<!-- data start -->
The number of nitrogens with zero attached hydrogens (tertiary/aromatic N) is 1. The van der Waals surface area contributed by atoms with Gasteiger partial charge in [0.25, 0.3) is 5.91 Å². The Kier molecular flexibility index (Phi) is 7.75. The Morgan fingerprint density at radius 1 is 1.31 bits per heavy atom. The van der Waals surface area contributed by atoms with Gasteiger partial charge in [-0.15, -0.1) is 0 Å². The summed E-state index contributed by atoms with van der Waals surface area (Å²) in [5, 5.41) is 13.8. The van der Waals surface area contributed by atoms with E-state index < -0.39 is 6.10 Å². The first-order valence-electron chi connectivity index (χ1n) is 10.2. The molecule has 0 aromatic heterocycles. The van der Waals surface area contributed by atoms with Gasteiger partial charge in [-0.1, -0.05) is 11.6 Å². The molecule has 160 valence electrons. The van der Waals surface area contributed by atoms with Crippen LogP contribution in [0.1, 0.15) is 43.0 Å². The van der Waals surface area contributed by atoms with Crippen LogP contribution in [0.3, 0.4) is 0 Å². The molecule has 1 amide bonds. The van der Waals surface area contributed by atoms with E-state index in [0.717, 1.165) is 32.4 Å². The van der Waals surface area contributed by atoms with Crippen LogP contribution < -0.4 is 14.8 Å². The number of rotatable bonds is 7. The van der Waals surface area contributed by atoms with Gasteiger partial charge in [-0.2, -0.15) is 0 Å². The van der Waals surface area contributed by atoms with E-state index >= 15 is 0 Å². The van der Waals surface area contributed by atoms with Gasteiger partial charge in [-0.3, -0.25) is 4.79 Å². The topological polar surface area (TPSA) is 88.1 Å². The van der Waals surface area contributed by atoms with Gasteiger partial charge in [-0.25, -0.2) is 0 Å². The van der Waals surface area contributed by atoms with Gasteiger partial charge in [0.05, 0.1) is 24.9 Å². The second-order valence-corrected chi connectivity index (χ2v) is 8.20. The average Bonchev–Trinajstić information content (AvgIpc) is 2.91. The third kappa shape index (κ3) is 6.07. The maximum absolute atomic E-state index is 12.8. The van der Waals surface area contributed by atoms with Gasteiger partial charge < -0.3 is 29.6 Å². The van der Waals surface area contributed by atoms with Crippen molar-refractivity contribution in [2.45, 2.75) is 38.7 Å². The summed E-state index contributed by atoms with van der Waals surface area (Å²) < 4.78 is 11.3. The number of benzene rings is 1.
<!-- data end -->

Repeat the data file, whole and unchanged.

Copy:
The number of nitrogens with zero attached hydrogens (tertiary/aromatic N) is 1. The van der Waals surface area contributed by atoms with Gasteiger partial charge in [0.25, 0.3) is 5.91 Å². The Kier molecular flexibility index (Phi) is 7.75. The Morgan fingerprint density at radius 1 is 1.31 bits per heavy atom. The van der Waals surface area contributed by atoms with Gasteiger partial charge in [-0.15, -0.1) is 0 Å². The summed E-state index contributed by atoms with van der Waals surface area (Å²) in [5, 5.41) is 13.8. The van der Waals surface area contributed by atoms with E-state index < -0.39 is 6.10 Å². The first-order valence-electron chi connectivity index (χ1n) is 10.2. The molecule has 0 aromatic heterocycles. The van der Waals surface area contributed by atoms with Gasteiger partial charge in [-0.1, -0.05) is 11.6 Å². The molecule has 160 valence electrons. The van der Waals surface area contributed by atoms with Crippen LogP contribution in [0.1, 0.15) is 43.0 Å². The van der Waals surface area contributed by atoms with Crippen LogP contribution in [0.3, 0.4) is 0 Å². The molecule has 1 amide bonds. The van der Waals surface area contributed by atoms with E-state index in [0.717, 1.165) is 32.4 Å². The van der Waals surface area contributed by atoms with Crippen LogP contribution < -0.4 is 14.8 Å². The number of rotatable bonds is 7. The van der Waals surface area contributed by atoms with Gasteiger partial charge in [-0.2, -0.15) is 0 Å². The van der Waals surface area contributed by atoms with E-state index >= 15 is 0 Å². The van der Waals surface area contributed by atoms with Gasteiger partial charge in [-0.3, -0.25) is 4.79 Å². The topological polar surface area (TPSA) is 88.1 Å². The van der Waals surface area contributed by atoms with Gasteiger partial charge in [-0.25, -0.2) is 0 Å². The van der Waals surface area contributed by atoms with Gasteiger partial charge in [0.05, 0.1) is 24.9 Å². The second-order valence-corrected chi connectivity index (χ2v) is 8.20. The average Bonchev–Trinajstić information content (AvgIpc) is 2.91. The third kappa shape index (κ3) is 6.07. The maximum absolute atomic E-state index is 12.8. The van der Waals surface area contributed by atoms with Gasteiger partial charge < -0.3 is 29.6 Å². The van der Waals surface area contributed by atoms with Crippen molar-refractivity contribution in [2.45, 2.75) is 38.7 Å². The summed E-state index contributed by atoms with van der Waals surface area (Å²) < 4.78 is 11.3. The number of benzene rings is 1.